Head of Iran’s Civil Defense Organization Brigadier General Gholam Reza Jalali and Iranian Oil Minister Bijan Zanganeh in a meeting on Sunday discussed the strong and weak points of the oil ministry’s civil defense structures against the enemies’ possible cyber attacks.
During the meeting also attended by a number of Jalali’s deputies, he elaborated on the Civil Defense Organization’s activities in the last ten years.
Given the special importance of the oil ministry in the country’s economy and energy supply, the two sides agreed to keep the current structure of civil defense in the oil ministry.
Yet, the two senior officials decided to further strengthen the status and structure of civil defense in the oil ministry.
Iran reinvigorated the civil defense structures of its oil ministry after an attack was carried out against it in April 2012. According to the oil ministry, the cyber attack was carried out through a virus penetration that damaged users’ hard disks, but failed. Senior Iranian oil ministry officials later announced that their computer systems resumed normal operation.
A few days later hackers failed to penetrate the Iranian Science Ministry’s computer network.
“Despite the frequent efforts made by hackers, the cyber attack has failed to leave any impact on the data system,” a statement released by the Ministry of Science, Research and Technology said then.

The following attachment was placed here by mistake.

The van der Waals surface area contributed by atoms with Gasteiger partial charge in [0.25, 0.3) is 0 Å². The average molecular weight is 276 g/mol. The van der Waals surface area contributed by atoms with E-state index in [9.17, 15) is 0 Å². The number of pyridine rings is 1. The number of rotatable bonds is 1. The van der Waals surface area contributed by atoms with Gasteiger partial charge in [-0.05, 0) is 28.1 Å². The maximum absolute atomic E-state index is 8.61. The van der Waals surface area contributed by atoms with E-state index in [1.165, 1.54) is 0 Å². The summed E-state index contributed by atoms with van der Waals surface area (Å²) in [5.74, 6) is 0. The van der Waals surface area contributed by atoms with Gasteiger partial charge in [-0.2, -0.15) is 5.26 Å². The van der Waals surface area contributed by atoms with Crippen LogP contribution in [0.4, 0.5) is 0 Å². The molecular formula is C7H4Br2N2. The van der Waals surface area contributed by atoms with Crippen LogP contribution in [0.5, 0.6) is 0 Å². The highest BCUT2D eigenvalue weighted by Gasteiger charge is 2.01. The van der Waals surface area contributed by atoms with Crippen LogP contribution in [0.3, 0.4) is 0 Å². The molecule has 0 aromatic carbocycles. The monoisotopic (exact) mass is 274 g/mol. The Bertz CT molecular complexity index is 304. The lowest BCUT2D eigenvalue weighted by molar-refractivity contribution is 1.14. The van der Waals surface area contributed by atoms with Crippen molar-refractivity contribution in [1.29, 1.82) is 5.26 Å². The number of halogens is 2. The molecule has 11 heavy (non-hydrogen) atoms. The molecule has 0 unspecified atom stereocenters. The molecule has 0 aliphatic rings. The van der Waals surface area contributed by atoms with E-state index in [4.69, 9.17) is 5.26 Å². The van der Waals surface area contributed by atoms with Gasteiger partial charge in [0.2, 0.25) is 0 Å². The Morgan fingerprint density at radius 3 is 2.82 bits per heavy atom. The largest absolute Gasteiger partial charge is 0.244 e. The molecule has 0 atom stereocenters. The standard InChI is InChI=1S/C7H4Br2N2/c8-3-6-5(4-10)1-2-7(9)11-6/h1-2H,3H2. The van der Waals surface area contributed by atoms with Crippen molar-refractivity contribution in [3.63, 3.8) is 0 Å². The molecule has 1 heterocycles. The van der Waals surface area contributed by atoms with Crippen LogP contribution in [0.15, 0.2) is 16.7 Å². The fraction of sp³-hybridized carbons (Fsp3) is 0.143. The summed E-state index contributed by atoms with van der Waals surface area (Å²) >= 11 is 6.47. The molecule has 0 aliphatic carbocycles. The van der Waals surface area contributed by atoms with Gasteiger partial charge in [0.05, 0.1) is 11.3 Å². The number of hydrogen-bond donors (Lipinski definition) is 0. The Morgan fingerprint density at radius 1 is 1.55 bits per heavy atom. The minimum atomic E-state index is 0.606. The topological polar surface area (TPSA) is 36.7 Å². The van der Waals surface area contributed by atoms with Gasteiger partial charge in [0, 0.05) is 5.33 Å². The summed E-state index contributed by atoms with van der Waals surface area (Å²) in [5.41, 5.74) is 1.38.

It further praised the proper measures and full preparedness of the relevant departments at the science ministry for repelling the attack.
Wide-scale cyber attacks on Iranian facilities started in 2010 after the US and Israel tried to disrupt the operation of Iran’s nuclear facilities through a worm which later came to be known as Stuxnet.
US intelligence officials revealed in April 2012 that the Stuxnet malware was not only designed to disrupt Iran’s nuclear program, but was part of a wider campaign directed from Israel that included the assassination of the country’s nuclear scientists.
Stuxnet is the first discovered worm that spies on and reprograms industrial systems. It is specifically written to attack SCADA systems which are used to control and monitor industrial processes.
In September, the Islamic Republic said that the computer worm of Stuxnet infected 30,000 IP addresses in Iran, but it denied the reports that the cyber worm had damaged computer systems at the country’s nuclear power plants.
Iranian top security officials have urged the International Atomic Energy Agency (IAEA) to detect the agents involved in Stuxnet computer worm attack on Iran.
In April 2012, Iran announced that it has discovered the Stars virus that is being used as a tool to commit espionage.
That was the second cyber attack waged by enemies of Iran to undermine the country’s nuclear as well as economic and industrial activities.